DINABEN WD O HIRJIBHAI HORMASJI DORDI Vs. TAIMURUS ARDESAR DIVECHA
HIGH COURT OF GUJARAT
DINABEN WD/O HIRJIBHAI HORMASJI DORDI
TAIMURUS ARDESAR DIVECHA
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(1.) This appeal at the instance of one Dinbai who happens to be the widow of Hirjibhai Hormasji Dordi who died on 11th March 1971 at Kodinar (hereinafter referred to as the testator for the sake of brevity) challenges by this appeal the judgment and order of District Judge Amreli granting probate with the will annexed in respect of the estate of deceased testator comprising of the properties mentioned in Annexure A B and C to the petition of probate to respondent No. 1 alone since respondents Nos. 3 and 4 were the attesting witnesses and therefore not entitled to probate in view of the provision contained in sec. 67 of the Indian Succession Act 1925 and because respondent No. 2 has refused to act as an executor of the will and resigned his post. A few facts need be noticed in order to appreciate the challenge of the appellant who was an objector to the grant of probate of the will of the deceased-testator. ... ... ... ... ... ... .. ... ... ... ...
(2.) At the lime of hearing of this appeal Mr. P. M. Raval learned Advocate appearing for the appellant-widow raised the following two contentions:- The will in question is inofficious inasmuch as it was not in consonance with the testators natural election and moral duties since he has completely disinherited his widow-the appellant herein and therefore it is an indication of the testators condition of mind when he executed the will in question. The learned District Judge in so far as he has failed to appreciate this aspect of the question in proper perspective his conclusion that the testator has executed this will in sound disposing state of mind is vitiated and therefore liable to be reversed.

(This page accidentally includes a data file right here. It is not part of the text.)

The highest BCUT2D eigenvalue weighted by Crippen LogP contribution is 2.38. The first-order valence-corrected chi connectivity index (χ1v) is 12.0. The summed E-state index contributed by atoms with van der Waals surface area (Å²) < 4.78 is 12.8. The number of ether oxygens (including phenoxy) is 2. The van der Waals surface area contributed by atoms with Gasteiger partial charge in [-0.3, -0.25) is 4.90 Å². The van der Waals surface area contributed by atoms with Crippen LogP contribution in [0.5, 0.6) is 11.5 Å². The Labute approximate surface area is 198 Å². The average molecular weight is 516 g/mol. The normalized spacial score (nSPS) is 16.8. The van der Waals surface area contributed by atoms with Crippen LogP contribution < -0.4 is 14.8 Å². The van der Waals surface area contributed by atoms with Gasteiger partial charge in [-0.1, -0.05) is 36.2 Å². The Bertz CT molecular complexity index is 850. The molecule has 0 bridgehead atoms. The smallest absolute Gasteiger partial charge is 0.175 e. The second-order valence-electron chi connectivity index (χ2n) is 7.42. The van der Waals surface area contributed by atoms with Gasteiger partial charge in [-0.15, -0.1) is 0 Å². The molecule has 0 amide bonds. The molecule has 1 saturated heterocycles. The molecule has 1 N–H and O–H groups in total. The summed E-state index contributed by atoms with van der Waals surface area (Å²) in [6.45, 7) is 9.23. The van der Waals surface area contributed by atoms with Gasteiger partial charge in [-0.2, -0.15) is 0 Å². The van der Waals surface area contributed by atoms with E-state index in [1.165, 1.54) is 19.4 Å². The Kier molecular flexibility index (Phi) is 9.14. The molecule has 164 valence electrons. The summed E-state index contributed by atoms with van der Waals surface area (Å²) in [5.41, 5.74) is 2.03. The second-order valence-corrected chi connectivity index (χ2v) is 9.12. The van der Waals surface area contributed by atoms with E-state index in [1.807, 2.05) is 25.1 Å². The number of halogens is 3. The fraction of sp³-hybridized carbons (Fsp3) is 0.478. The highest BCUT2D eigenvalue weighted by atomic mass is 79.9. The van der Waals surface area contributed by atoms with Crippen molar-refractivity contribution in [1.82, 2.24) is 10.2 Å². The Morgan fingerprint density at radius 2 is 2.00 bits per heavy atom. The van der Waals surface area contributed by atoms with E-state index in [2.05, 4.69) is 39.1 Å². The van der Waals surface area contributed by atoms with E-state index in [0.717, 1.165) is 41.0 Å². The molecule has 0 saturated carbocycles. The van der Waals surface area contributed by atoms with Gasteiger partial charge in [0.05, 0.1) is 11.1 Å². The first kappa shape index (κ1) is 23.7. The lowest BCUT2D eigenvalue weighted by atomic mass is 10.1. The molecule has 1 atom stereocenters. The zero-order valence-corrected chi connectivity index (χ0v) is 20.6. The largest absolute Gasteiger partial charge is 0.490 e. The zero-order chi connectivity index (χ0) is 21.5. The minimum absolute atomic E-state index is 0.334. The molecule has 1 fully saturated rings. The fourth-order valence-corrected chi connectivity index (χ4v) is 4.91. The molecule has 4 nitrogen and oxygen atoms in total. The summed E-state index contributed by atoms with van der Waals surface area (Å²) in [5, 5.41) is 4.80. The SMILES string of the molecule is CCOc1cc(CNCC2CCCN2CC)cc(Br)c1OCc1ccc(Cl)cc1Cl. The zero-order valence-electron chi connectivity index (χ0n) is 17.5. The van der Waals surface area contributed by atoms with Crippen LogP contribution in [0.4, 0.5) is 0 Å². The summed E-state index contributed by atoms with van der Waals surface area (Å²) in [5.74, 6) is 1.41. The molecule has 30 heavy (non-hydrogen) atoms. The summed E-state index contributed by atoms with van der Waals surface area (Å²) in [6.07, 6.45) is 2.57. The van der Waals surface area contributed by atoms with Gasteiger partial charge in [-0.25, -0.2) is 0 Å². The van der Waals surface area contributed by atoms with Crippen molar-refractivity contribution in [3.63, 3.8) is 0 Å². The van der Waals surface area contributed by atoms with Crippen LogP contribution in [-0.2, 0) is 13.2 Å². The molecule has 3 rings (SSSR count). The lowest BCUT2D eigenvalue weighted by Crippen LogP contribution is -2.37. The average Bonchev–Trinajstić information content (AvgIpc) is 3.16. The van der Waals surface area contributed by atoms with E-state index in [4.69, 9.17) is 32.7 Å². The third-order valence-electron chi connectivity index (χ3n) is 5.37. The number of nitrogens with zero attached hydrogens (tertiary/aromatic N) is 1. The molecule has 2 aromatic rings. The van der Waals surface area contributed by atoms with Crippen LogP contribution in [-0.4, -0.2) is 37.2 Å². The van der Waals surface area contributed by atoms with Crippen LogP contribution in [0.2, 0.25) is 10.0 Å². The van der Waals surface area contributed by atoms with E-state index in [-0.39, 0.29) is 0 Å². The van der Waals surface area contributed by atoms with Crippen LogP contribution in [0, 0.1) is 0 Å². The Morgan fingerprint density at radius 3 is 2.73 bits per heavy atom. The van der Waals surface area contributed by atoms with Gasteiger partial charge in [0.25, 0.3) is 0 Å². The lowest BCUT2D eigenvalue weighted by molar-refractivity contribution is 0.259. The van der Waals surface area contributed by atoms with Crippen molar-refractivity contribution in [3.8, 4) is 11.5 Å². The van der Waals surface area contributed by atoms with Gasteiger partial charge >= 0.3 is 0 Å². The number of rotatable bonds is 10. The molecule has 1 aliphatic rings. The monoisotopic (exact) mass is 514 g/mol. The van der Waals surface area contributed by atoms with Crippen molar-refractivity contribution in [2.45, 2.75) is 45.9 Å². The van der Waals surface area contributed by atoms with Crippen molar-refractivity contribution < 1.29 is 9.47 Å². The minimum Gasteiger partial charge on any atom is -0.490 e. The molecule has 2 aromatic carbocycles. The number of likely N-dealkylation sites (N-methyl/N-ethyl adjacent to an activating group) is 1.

(3.) In our opinion none of these contentions has any merit in it. It is no doubt true that a will which is not in consonance with the testators natural affection and moral duties is an inofficious document (vide:- Prasannamati Debya v. Baikuntha Nath Chattoraji (1922) 49 ILR 132 In Harwood v. Baker 3 Moo. P. C. 282 the Judicial Committee of the Privy Council has ruled that an inofficious will may throw some light upon the question of the testators condition of mind. A Division Bench of Calcutta High Court in Prasannamati Debyas cast (supra) was concerned with a testamentary disposition by a widow who had no children of her estate by dedicating a property for worship of Goddess Durga and giving some directions for the spiritual benefit of herself and her husband and leaving the residue of the estate to her sister who was married in the same family as herself. The provision s of such a will were not held to be inofficious or unnatural and were consequently not calculated to arouse suspicion as to the genuineness of the disposition. The Division Bench also ruled that whenever a will is prepared under circumstances which raise a well grounded suspicion that it does not express the mind of the testator the Court ought not to pronounce in favour of it unless the suspicion is removed the onus of doing so being on the propounder which suspicion it should be noted must be one inherent in the transaction itself and not the doubt that may arise from a conflict of testimony which becomes apparent on the investigation of the transaction. It is no doubt true that so far as the present will is concerned the testator has disregarded the claim of his widow and to that extent in the first blush it can be contended that it is not consistent with the testators natural affections and moral duties. That by itself is in our opinion will not conclude the matter since it merely throws some light upon the question of testators condition of mind as ruled by the Privy Council. At the most it may be considered to be a suspicious circumstance which requires to be clarified in order to satisfy the conscience of the Court. In Gorentla Thataiah v. Thotakura Venkata Subbaiah and others A.I.R. 1968 SC 1332 the Supreme Court held that in a case in which the will is prepared under circumstances which raise a suspicion of the Court that it does not impress the mind of the testator it is for those who propound the will to remove that suspicion. What are suspicious circumstances must be judged in the facts and circumstances of each particular case. We have in the first place therefore to address ourselves to find out whether these suspicious circumstances have been explained by the propounder of the will or not. We are satisfied on reading the evidence of the two executors namely Raghavji Thobhanbhai and Isaq Ismail Dagia whose evidence is recorded at Exs. 34 and 40 respectively that the deceased testator had fallen out with his wife-the appellant before us some 25 years before the execution of the will in question and that she had deserted him and was residing in Div and she had never returned to the testators house till about the last days of the testator. There is also support for this conclusion in the earlier will of 9th July 1966 produced at Ex. 36 that his wife had left some 21 or 22 years before the execution of the said will and gone away with ornaments clothes and other household effects without his permission and in his absence to her fathers place and that she has never returned nor provided company to him with the result that he was put to immense agony and unhappiness. He was so disgusted with his wife that he was not sure that even after his demise she would conduct herself in a manner which would rest his soul in peace. The appellant-widow Dinbai has admitted in her cross-examination of her deposition which is recorded at Ex. 56 on the record of the trial Court that her deceased husband had illicit connection with one maid servant Rambhuben and therefore she had ill feelings and had fallen out with her deceased husband and left Kodinar for Diu. The effect of the desertion by the appellant-widow of her deceased husband is completely established. No doubt the version of the appellant-widow was that she was aggrieved by the illicit relationship of her deceased husband with the maid servant Rambhuben. Except the bare word of the appellant-widow there is no reliable evidence whatsoever to substantiate this allegation which she has made for the first time in her cross-examination. In her statement of objections against the grant of probate she inter alia contended that though she was a lawful wedded wife of the deceased-testator she was not permitted by him to live with him and she was forced to stay with her brother till she returned to Kodinar some time before the demise of her husband. She further averred that an agreement for maintenance was executed in her favour by the deceased-testator on June 26 1949 by which the deceased agreed to make a monthly payment of Rs. 75/to her though she made a grievance in her statement of objections that no amount was paid to her and it was in arrears since the date of the said agreement. In other words her contention was that she was compelled to leave her husbands home. She has not stated a word in her objections as to the illicit connection of her deceased husband with Rambhuben. In that state of record therefore we are of the opinion that the testator had been for years on no good terms with his wife who was living separately since more than 25 years from her husband and returned to her husbands home only a few days before his demise. It cannot be said therefore from the mere fact of her disinheritance that the will is so unnatural as to justify the refusal by the Court to grant the probate to the executors.;